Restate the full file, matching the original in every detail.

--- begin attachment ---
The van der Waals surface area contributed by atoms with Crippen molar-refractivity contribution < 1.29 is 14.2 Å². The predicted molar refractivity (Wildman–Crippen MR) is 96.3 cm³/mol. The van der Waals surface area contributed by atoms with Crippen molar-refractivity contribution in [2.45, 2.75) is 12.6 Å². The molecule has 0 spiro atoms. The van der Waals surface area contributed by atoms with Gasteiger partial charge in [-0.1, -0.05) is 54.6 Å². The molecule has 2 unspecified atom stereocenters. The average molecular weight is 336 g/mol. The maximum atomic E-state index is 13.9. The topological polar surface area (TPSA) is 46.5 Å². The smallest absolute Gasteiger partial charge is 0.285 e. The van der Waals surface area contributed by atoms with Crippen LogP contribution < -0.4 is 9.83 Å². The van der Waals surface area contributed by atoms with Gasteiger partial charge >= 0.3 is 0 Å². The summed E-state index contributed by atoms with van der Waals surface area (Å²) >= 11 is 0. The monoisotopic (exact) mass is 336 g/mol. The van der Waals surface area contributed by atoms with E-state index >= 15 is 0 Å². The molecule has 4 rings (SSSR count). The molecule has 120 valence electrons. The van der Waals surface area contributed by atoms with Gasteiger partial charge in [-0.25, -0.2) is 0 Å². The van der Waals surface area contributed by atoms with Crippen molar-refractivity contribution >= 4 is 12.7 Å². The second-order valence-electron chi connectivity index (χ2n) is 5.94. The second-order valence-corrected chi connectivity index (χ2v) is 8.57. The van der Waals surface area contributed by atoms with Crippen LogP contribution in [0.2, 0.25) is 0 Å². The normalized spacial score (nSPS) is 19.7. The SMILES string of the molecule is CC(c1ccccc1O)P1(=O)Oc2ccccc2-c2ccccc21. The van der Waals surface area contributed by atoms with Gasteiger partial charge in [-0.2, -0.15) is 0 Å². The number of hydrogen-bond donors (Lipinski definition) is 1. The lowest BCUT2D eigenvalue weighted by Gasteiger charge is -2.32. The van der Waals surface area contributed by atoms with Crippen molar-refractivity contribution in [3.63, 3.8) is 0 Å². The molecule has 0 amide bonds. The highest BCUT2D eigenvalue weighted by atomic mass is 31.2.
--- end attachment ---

The van der Waals surface area contributed by atoms with Crippen molar-refractivity contribution < 1.29 is 14.2 Å². The predicted molar refractivity (Wildman–Crippen MR) is 96.3 cm³/mol. The van der Waals surface area contributed by atoms with Crippen molar-refractivity contribution in [2.45, 2.75) is 12.6 Å². The molecule has 0 spiro atoms. The van der Waals surface area contributed by atoms with Gasteiger partial charge in [-0.1, -0.05) is 54.6 Å². The molecule has 2 unspecified atom stereocenters. The average molecular weight is 336 g/mol. The maximum atomic E-state index is 13.9. The topological polar surface area (TPSA) is 46.5 Å². The smallest absolute Gasteiger partial charge is 0.285 e. The van der Waals surface area contributed by atoms with Crippen LogP contribution < -0.4 is 9.83 Å². The van der Waals surface area contributed by atoms with Gasteiger partial charge >= 0.3 is 0 Å². The summed E-state index contributed by atoms with van der Waals surface area (Å²) >= 11 is 0. The monoisotopic (exact) mass is 336 g/mol. The van der Waals surface area contributed by atoms with E-state index >= 15 is 0 Å². The molecule has 4 rings (SSSR count). The molecule has 120 valence electrons. The van der Waals surface area contributed by atoms with Gasteiger partial charge in [-0.25, -0.2) is 0 Å². The van der Waals surface area contributed by atoms with Crippen molar-refractivity contribution >= 4 is 12.7 Å². The second-order valence-electron chi connectivity index (χ2n) is 5.94. The second-order valence-corrected chi connectivity index (χ2v) is 8.57. The van der Waals surface area contributed by atoms with Crippen LogP contribution in [0.2, 0.25) is 0 Å². The normalized spacial score (nSPS) is 19.7. The SMILES string of the molecule is CC(c1ccccc1O)P1(=O)Oc2ccccc2-c2ccccc21. The van der Waals surface area contributed by atoms with Gasteiger partial charge in [-0.2, -0.15) is 0 Å². The number of hydrogen-bond donors (Lipinski definition) is 1. The lowest BCUT2D eigenvalue weighted by Gasteiger charge is -2.32. The van der Waals surface area contributed by atoms with Crippen molar-refractivity contribution in [3.63, 3.8) is 0 Å². The molecule has 0 amide bonds. The highest BCUT2D eigenvalue weighted by atomic mass is 31.2.